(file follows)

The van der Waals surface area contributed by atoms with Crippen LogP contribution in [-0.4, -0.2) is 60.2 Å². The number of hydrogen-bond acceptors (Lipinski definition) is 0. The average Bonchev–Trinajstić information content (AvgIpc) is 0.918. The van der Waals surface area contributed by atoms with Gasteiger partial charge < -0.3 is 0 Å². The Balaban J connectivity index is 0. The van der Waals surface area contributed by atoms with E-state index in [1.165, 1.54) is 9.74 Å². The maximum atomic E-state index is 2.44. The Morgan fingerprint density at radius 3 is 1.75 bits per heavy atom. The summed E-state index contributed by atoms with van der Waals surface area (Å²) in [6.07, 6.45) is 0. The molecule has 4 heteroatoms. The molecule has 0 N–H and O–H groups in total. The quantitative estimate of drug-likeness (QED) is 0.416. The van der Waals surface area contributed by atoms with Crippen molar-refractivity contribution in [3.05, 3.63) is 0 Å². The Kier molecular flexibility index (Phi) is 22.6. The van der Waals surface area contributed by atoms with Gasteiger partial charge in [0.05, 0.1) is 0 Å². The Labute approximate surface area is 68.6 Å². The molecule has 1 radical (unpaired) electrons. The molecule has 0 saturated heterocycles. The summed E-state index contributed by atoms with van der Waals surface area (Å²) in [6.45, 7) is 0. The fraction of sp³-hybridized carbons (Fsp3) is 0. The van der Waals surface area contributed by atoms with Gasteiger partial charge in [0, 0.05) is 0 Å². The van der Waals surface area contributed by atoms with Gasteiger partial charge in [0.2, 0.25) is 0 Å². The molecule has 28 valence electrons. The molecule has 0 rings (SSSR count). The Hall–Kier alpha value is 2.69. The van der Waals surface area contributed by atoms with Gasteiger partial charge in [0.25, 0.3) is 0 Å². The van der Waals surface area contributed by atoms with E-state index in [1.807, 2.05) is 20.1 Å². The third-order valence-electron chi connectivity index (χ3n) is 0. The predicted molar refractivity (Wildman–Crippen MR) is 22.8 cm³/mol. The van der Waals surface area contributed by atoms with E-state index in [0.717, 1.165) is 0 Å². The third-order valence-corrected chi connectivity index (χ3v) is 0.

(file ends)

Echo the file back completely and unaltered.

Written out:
The van der Waals surface area contributed by atoms with Crippen LogP contribution in [-0.4, -0.2) is 60.2 Å². The number of hydrogen-bond acceptors (Lipinski definition) is 0. The average Bonchev–Trinajstić information content (AvgIpc) is 0.918. The van der Waals surface area contributed by atoms with Gasteiger partial charge < -0.3 is 0 Å². The Balaban J connectivity index is 0. The van der Waals surface area contributed by atoms with E-state index in [1.165, 1.54) is 9.74 Å². The maximum atomic E-state index is 2.44. The Morgan fingerprint density at radius 3 is 1.75 bits per heavy atom. The summed E-state index contributed by atoms with van der Waals surface area (Å²) in [6.07, 6.45) is 0. The molecule has 4 heteroatoms. The molecule has 0 N–H and O–H groups in total. The quantitative estimate of drug-likeness (QED) is 0.416. The van der Waals surface area contributed by atoms with Crippen molar-refractivity contribution in [3.05, 3.63) is 0 Å². The Kier molecular flexibility index (Phi) is 22.6. The van der Waals surface area contributed by atoms with Gasteiger partial charge in [0.05, 0.1) is 0 Å². The Labute approximate surface area is 68.6 Å². The molecule has 1 radical (unpaired) electrons. The molecule has 0 saturated heterocycles. The summed E-state index contributed by atoms with van der Waals surface area (Å²) in [6.45, 7) is 0. The fraction of sp³-hybridized carbons (Fsp3) is 0. The van der Waals surface area contributed by atoms with Gasteiger partial charge in [0, 0.05) is 0 Å². The van der Waals surface area contributed by atoms with Gasteiger partial charge in [0.2, 0.25) is 0 Å². The molecule has 28 valence electrons. The molecule has 0 rings (SSSR count). The Hall–Kier alpha value is 2.69. The van der Waals surface area contributed by atoms with Gasteiger partial charge in [0.25, 0.3) is 0 Å². The van der Waals surface area contributed by atoms with E-state index in [1.807, 2.05) is 20.1 Å². The third-order valence-electron chi connectivity index (χ3n) is 0. The predicted molar refractivity (Wildman–Crippen MR) is 22.8 cm³/mol. The van der Waals surface area contributed by atoms with E-state index in [0.717, 1.165) is 0 Å². The third-order valence-corrected chi connectivity index (χ3v) is 0.